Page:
As 2012 dawned, there was one movie that geek culture anticipated above all others: The Dark Knight Rises. It was the trilogy-capping follow-up to, at that point, the most successful superhero movie of all time. The Dark Knight was a major cultural touchstone that, with its cracked-mirror reflection of a society ripped apart by terrorism, complex questions about surveillance, and dark neo-noir style, legitimized the idea that comic books could be fodder for serious cinematic art. And yet, when 2012 ended, its sequel had not walked off as the year’s highest-grossing film. That honor went to another superhero flick with a decidedly lighter-hearted tone, glossier visuals, and a mission statement to have popcorn fun rather than strive to be pop art: The Avengers. In fact, The Avengers not only beat The Dark Knight Rises for the No. 1 spot, it did so by a margin of about $175 million.
Now, we’re not saying that Christopher Nolan’s gritty comic-book movie revolution, nor Peter Jackson’s dirt-under-the-fingernails overhaul of fantasy, is by any means over. What is happening, though, is that audiences are starting to direct the question asked by Nolan’s most famous Batman character back on blockbuster filmmaking as a whole: Why so serious?
After a decade of action, sci-fi, and comic book movies striving for a darker, grittier, more down-to-earth aesthetic — and filmmakers equating such qualities with being taken seriously — escapism is making a loud-and-proud comeback. Audiences are responding to movies that just want to have fun in a big way. In 2010, Alice in Wonderland, with its candy-colored visuals and cheeky Tim Burton wit, grossed $334.2 million in the U.S. alone. Later that year Disney scored its biggest non-Pixar animated hit in years with the $200 million-grossing Tangled, proving what a huge market there still is for bubbly princess fare. And while Bryan Singer’s Jacksonian “dirt under the fingernails” take on Jack and the Beanstalk with Jack the Giant Slayer failed to deliver blockbuster numbers with a tepid $27.2 million opening, early tracking for Oz the Great and Powerful, a decidedly more glossy, color-splashed fairy tale, suggests that film may take in $80 million or more during its first weekend. (It’s not a coincidence that Disney produced Alice, Tangled, Oz, and The Avengers.) The message is clear: there is an audience that wants fun for fun’s sake. Escapism is back.
Just five years ago, “dark,” “brooding,” and “gritty” was the way to go if you wanted your tentpole movie to be taken seriously — and make a lot of money. The kid-friendly Fantastic Four movies tanked. Superman Returns’ shiny Americana seemed terribly unfashionable and out-of-date. Spider-Man 3 made a ton of money off the strength of its predecessors, but the fact that its sole attempt at going dark and brooding was to give Tobey Maguire some emo bangs earned the film geek derision and scorn from the same critics who praised the Sam Raimi franchise’s first two installments. The Dark Knight, though, had the ambition to transform iconic Batman villain the Joker into a terrorist spreading urban chaos. Casino Royale turned James Bond into a blunt instrument who was also vulnerable and capable of nursing a broken heart. And the Bourne movies deconstructed the panoptic dread inherent in spy fiction by serving up a title character who was a blank slate at the mercy of forces beyond his control. Bond, Bourne, and Nolan’s Batman presented heroes affected with a kind of PTSD, still tormented by past traumas and regrets, and tending toward a messianic relentlessness to make things right. And then there’s The Lord of the Rings, about a legion of bathing-averse heroes suffering incredible hardship to stare down insensate evil. None of these movies featured traditionally “fun” characters or storylines, and yet they became among the most popular, crowd-pleasing entertainments of the past decade.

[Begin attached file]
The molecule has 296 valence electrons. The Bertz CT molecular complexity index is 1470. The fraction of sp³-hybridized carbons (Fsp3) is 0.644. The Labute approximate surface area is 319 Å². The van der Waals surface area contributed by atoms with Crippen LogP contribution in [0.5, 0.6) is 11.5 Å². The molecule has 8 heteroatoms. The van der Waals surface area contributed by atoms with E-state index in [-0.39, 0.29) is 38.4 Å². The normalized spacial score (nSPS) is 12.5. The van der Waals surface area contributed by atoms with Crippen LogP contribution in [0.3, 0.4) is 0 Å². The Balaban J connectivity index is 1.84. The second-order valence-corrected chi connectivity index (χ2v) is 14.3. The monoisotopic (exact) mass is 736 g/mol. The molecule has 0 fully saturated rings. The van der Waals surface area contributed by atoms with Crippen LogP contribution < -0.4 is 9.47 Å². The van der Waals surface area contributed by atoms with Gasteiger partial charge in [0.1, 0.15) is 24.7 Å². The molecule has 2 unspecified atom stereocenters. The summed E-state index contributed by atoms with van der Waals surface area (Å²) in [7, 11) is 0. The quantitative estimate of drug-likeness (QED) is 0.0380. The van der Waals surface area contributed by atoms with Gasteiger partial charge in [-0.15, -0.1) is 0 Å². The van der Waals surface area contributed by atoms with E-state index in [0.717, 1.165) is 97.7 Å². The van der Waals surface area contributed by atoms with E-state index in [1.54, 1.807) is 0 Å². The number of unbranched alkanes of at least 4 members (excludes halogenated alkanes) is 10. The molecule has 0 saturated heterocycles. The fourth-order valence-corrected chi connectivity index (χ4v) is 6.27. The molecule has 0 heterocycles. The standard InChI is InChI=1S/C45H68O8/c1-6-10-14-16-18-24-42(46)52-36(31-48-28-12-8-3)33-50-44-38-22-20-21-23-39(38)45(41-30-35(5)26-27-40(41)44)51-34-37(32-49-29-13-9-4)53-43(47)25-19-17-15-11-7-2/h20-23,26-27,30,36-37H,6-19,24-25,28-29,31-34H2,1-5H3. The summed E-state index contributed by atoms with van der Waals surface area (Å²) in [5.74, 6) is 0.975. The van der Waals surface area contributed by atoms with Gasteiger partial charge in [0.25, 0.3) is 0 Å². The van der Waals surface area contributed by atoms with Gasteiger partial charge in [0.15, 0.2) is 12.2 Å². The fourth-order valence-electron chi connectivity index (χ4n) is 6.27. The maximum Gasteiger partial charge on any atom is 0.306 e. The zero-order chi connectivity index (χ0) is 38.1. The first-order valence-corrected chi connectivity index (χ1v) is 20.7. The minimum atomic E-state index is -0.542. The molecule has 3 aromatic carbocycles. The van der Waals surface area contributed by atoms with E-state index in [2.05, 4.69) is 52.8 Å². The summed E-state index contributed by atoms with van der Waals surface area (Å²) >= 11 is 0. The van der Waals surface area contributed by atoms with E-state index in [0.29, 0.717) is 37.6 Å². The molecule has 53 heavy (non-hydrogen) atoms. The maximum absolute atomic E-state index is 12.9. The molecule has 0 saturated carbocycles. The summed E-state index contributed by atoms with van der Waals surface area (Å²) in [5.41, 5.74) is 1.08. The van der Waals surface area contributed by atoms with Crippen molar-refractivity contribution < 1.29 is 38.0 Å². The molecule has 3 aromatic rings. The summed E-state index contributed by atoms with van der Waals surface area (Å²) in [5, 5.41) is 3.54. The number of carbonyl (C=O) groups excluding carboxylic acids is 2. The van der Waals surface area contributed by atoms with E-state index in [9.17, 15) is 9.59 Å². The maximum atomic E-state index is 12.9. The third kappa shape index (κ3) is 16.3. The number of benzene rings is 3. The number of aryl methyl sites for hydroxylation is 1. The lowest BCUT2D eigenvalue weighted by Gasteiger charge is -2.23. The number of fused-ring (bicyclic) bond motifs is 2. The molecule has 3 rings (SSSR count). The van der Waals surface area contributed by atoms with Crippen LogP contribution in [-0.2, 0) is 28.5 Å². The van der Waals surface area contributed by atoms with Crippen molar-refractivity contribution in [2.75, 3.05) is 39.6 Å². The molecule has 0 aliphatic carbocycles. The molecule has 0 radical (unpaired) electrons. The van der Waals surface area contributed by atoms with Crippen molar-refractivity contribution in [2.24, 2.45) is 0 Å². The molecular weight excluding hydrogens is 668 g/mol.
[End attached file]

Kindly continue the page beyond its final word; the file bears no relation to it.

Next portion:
Try as journalists, publicists, and film scholars might, it’s impossible to disentangle directorial vision, marketing impulses, and audience demand to figure what exactly is responsible for a trend like the dark blockbusters that dominated the multiplexes for much of the past decade. The rote answer is that these films are a cinematic response to 9/11 and are in some way allegorical reflections of the uncertainty, powerlessness, and trauma of that terrible day. Suddenly, Timothy Dalton’s brutish, scowling 007, so derided by Reagan Era movie audiences, was reincarnated as Daniel Craig’s brutish, scowling 007, and post-9/11 audiences loved it.
If blockbuster filmmaking ever since Star Wars has pivoted around two central themes — “With great power comes great responsibility” and also “He who fights monsters must take care that he doesn’t become a monster himself” — after 9/11 the latter theme seemed to preoccupy the most successful sci-fi/fantasy and superhero movie filmmakers. This has been a unique phenomenon in Hollywood history. In the 1930s, also a time of great trauma because of the Great Depression and the rise of fascism, American movie audiences flocked to champagne-fizzy Astaire/Rogers musicals and kaleidoscopic Busby Berkeley spectacles to escape from a harsh reality. Even in the ‘70s, the era of Vietnam and Watergate, films that held up a darkly-tinted mirror to society were personal works of auteur-driven cinema, like Taxi Driver and Dog Day Afternoon — very different from the classical blockbuster escapism of The Godfather, The Sting, Jaws, and Star Wars. So the idea that people would go to a Batman movie like The Dark Knight to find an allegorical expression of real life fears — even catharsis for them — is unique.